Free football, please
* At the time of publication, the referees had not yet reached a decision.
NFL replacement referees are still employed, games are still being played, fans are still buying jerseys and game tickets and Americans are still watching the games on television.
Because interests in the league and TV ratings haven’t changed since the referee’s lockout began, NFL owners weren’t too concerned about the dispute until recently.
Since the recent string of blown calls this weekend, the two sides have began talking more frequently and seriously.
Analysts have been taking these botched calls and are making them the lead story for each game, rather than the actual outcome, mainly because the calls the officials are making is starting to affect the outcome of games.
Take for example the 49ers game against the Vikings this weekend.
In the fourth quarter of Sunday’s game, San Francisco was given four timeouts and two extra challenges, mainly due to the fact that the referees were unaware of the actual rules of NFL football, but also because 49ers head coach Jim Harbaugh was able to push the refs around and got them to make incorrect calls.
Although he had used the team’s third and final timeout, Harbaugh was able to challenge a play where Vikings running back Toby Gerhart was called down by contact.
The officials allowed Harbaugh to challenge the play, and it was eventually ruled that Gerhart had fumbled the ball and the 49ers had recovered. Because Harbaugh won the “challenge,” he also got a timeout back.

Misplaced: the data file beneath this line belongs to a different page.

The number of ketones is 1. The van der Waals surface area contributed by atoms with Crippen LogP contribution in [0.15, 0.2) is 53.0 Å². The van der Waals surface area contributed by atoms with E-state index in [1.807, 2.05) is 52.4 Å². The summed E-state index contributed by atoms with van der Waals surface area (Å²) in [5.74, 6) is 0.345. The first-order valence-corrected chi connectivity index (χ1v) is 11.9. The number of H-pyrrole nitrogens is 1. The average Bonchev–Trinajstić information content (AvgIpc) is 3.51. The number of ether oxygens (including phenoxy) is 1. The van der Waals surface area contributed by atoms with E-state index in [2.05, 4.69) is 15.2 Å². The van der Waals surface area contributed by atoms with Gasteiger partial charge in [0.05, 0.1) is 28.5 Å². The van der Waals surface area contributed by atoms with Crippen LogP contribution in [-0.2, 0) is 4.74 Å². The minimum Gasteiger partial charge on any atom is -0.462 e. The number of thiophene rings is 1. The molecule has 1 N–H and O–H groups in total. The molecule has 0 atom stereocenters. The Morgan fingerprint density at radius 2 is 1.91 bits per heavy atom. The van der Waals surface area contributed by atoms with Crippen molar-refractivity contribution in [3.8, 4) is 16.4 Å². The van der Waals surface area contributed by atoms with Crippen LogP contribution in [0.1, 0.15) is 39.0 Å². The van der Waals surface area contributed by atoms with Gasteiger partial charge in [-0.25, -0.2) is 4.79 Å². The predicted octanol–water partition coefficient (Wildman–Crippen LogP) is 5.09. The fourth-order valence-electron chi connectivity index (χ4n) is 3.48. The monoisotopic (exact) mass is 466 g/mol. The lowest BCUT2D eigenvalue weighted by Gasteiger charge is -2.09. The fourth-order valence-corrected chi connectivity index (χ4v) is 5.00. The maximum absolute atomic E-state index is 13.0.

San Francisco ended up using that timeout again when the Vikings regained possession, and Gerhart fumbled once again.
Harbaugh challenged that it was the 49ers’ ball, but he was unsuccessful.
Thankfully, this giant blunder by the replacement refs ended up not affecting the outcome of the game, but it well could have.
The issue came to a head Monday night, when the Packers lost a game because of a blown call.
Seahawks QB threw it up in the end zone on the final play of the game, and although it appeared that a Packers defender caught the ball, it was ruled that WR Golden Tate caught it, and the Seahawks won the game.
Social media exploded with pictures of the referees making two different calls on the field, and tweets from players criticizing the league.
Some fans are blaming the owners, rather than the referees, and believe that it’s not necessarily the refs’ fault because the owners are the ones arguing with the officials, but the replacements signed up for this job, and they need to own up to the fact that most of them aren’t cut out to work an NFL game.
Defenders of the replacements are also saying that the regular referees make bad calls, which is completely true, but those bad calls don’t happen nearly as often, and when they were wrong, the refs would own up to the calls after the game.
Most importantly, the regular officials would never allow players and coaches to influence when penalty flags are or aren’t thrown.
For example, in Sunday’s Cardinals-Eagles game, Cardinals linebacker Sam Acho chased down Eagles quarterback Mike Vick, forcing Vick to throw the ball away on third down.
Acho began gesturing and yelling at the ref nearest the sideline, and several seconds after the play has finished, the referee threw a flag for intentional grounding.
What’s almost worse is that the penalty was for 20 yards and a loss of downs, which is about five yards too long.
That’s not necessarily an excuse for Patriot’s Coach Bill Belichick to chase down and pull on a ref, or for Redskins offensive coordinator Kyle Shanahan to run down the field yelling at one, but it’s a sign that Roger Goodell and the NFL owners need to step in.
If Goodell truly cares about the integrity of the game and the NFL brand, he will work as hard as possible to make sure the referees sign on the dotted lines and get back to working games as soon as possible.